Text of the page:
Julie McDonald Commentary: Remember Pearl Harbor Eight Decades After the Attack


Eighty years ago today, on Sunday, Dec. 7, 1941, the Japanese attacked Pearl Harbor, damaging or destroying 19 Navy ships, killing 2,403 people and drawing the United States into World War II.

Aboard the USS Arizona, 1,177 men perished. Another 429 died on the USS Oklahoma, where Adna’s George A. “Cy” Simmons served as a boatswain’s mate. He died June 12, 2009.

Few of the adults who witnessed the attack remain alive today. That’s why I’m grateful many local veterans and civilians shared their recollections before they passed.

I’ve written in the past about other Lewis County veterans who served at Pearl Harbor during the attack:

• Vern Jacobson, a Winlock resident who served that fateful Sunday morning aboard the USS California, which was struck by three torpedoes and a bomb that exploded on the second deck. At the order to abandon the blazing ship, Jacobson dove into the water, swam through black oil, and veered around or beneath flames. In May 1942, the 19-year-old helped salvage the USS West Virginia, where he retrieved decomposed bodies of servicemen trapped when the ship sank. Jacobson died at 87 on Sept. 13, 2010.

• Howard Gage of Centralia was playing poker with three other men Sunday morning aboard the USS Nevada when the Japanese attacked, strafing and bombing ships in the harbor and airplanes and hangars at Hickam Field on Ford Island. After six incendiary bombs and a torpedo struck the ship, the Nevada headed out to sea but ran aground in mud south of Ford Island. Gage died May 6, 2016, at 93.

• William “Bill” Furrer of Centralia, an aviation mechanic, was on a patio rooftop above three-story barracks when airplanes dove toward Ford Island and damaged 33 planes and several hangars at Hickam Field. He sought protection in a round concrete control tower, which was struck by bullets. He died Sept. 22, 2017, at 95.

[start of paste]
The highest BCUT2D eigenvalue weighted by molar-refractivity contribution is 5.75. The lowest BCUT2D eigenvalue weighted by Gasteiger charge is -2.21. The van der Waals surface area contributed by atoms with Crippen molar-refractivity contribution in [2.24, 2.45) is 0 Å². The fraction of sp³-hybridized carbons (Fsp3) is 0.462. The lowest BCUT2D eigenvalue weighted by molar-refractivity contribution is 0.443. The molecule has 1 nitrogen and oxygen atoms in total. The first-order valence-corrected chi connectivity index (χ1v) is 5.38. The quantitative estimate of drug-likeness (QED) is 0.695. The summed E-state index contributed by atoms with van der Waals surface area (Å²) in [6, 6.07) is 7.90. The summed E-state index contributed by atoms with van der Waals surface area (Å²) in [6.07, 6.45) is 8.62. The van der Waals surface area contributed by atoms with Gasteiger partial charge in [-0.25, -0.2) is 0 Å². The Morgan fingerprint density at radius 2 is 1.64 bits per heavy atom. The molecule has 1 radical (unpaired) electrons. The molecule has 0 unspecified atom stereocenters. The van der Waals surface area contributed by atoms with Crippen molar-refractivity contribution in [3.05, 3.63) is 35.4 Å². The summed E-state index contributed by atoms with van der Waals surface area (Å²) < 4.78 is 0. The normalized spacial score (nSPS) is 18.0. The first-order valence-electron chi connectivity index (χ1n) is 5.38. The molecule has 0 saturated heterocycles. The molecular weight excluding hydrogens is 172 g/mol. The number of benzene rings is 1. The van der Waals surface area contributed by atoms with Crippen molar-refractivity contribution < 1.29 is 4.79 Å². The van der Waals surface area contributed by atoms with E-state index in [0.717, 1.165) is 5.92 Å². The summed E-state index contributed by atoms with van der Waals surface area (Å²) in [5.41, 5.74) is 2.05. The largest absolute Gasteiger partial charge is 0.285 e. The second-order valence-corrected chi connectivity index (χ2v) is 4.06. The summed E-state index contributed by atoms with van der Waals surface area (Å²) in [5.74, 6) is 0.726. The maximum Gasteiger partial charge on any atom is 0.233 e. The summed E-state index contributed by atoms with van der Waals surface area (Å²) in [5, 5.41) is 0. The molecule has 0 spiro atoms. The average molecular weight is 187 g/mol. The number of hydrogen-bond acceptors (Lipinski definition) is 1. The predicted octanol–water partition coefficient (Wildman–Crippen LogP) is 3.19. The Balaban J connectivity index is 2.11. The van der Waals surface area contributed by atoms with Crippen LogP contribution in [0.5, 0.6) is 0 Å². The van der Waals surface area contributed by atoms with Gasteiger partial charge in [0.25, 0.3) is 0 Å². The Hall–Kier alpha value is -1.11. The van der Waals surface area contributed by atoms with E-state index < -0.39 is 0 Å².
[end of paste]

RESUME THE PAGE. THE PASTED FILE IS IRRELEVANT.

Sixteen years ago, when we honored the local Rosie the Riveters and men who worked on the home front during the war, we asked people to share their recollections. Sarah Zopolos, of Chehalis, suggested we contact Hatsue Helen (Hirata) Yoshida, a Japanese American classmate who graduated from Centralia High School with her in 1941.

When I called, Yoshida told me that after graduation in May 1941, she left her host family of Christian missionaries and returned by ship to Honolulu, Hawaii, where her Japanese-born parents lived with their four younger children. She attended business school and helped her parents in their grocery store.

That Sunday morning, when the Japanese attacked, she stepped outside her parent’s shop and watched in horror as, a block away, an errant U.S. anti-aircraft shell destroyed a drugstore filled with Christmas decorations.

Not far away, her family’s relatives — the Ohtas — operated a bakery next to a Saimin shop that sold noodles. Kiyoko Ohta, 21, who had come back from Japan to marry, visited the bakery that morning to enjoy a cup of coffee with her sister-in-law, 19-year-old Hayako Ohta, and dote on Hayako’s 3-month-old daughter, Janet Yumiko Ohta. The two women had married brothers.

Suddenly, an incendiary bomb or shell exploded on the building. Hayako’s husband rushed inside the damaged building to save his family. He carried out Kiyoko, whose legs had been cut off, but couldn’t find his wife and baby.